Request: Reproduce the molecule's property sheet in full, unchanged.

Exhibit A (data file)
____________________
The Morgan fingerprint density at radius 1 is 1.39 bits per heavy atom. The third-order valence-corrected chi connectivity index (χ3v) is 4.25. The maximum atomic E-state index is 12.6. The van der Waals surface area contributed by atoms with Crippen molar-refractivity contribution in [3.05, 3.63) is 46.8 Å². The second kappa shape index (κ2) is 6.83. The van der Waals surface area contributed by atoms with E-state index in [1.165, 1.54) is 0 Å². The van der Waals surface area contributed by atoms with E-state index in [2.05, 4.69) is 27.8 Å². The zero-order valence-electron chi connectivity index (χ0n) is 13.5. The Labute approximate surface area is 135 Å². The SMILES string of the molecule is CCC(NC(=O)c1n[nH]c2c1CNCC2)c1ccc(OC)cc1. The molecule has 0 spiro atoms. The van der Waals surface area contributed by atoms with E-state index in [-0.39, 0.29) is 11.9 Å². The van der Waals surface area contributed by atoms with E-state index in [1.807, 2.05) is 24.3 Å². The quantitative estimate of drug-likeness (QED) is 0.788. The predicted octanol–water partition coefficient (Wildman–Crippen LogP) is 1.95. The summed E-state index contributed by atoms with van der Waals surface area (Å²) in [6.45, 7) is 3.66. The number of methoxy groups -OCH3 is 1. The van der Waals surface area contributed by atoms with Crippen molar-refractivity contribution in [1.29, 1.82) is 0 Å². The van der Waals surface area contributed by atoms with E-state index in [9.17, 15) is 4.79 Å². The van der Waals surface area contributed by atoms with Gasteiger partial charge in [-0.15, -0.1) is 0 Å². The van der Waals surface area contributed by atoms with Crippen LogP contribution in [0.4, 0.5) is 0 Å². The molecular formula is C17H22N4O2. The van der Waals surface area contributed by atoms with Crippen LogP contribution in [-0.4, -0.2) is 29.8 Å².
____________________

The Morgan fingerprint density at radius 1 is 1.39 bits per heavy atom. The third-order valence-corrected chi connectivity index (χ3v) is 4.25. The maximum atomic E-state index is 12.6. The van der Waals surface area contributed by atoms with Crippen molar-refractivity contribution in [3.05, 3.63) is 46.8 Å². The second kappa shape index (κ2) is 6.83. The van der Waals surface area contributed by atoms with E-state index in [1.165, 1.54) is 0 Å². The van der Waals surface area contributed by atoms with E-state index in [2.05, 4.69) is 27.8 Å². The zero-order valence-electron chi connectivity index (χ0n) is 13.5. The Labute approximate surface area is 135 Å². The SMILES string of the molecule is CCC(NC(=O)c1n[nH]c2c1CNCC2)c1ccc(OC)cc1. The molecule has 0 spiro atoms. The van der Waals surface area contributed by atoms with E-state index in [-0.39, 0.29) is 11.9 Å². The van der Waals surface area contributed by atoms with E-state index in [1.807, 2.05) is 24.3 Å². The quantitative estimate of drug-likeness (QED) is 0.788. The predicted octanol–water partition coefficient (Wildman–Crippen LogP) is 1.95. The summed E-state index contributed by atoms with van der Waals surface area (Å²) in [6.45, 7) is 3.66. The number of methoxy groups -OCH3 is 1. The van der Waals surface area contributed by atoms with Crippen molar-refractivity contribution in [1.29, 1.82) is 0 Å². The van der Waals surface area contributed by atoms with E-state index in [9.17, 15) is 4.79 Å². The van der Waals surface area contributed by atoms with Gasteiger partial charge in [-0.15, -0.1) is 0 Å². The van der Waals surface area contributed by atoms with Crippen LogP contribution in [0.4, 0.5) is 0 Å². The molecular formula is C17H22N4O2. The van der Waals surface area contributed by atoms with Crippen LogP contribution in [-0.4, -0.2) is 29.8 Å².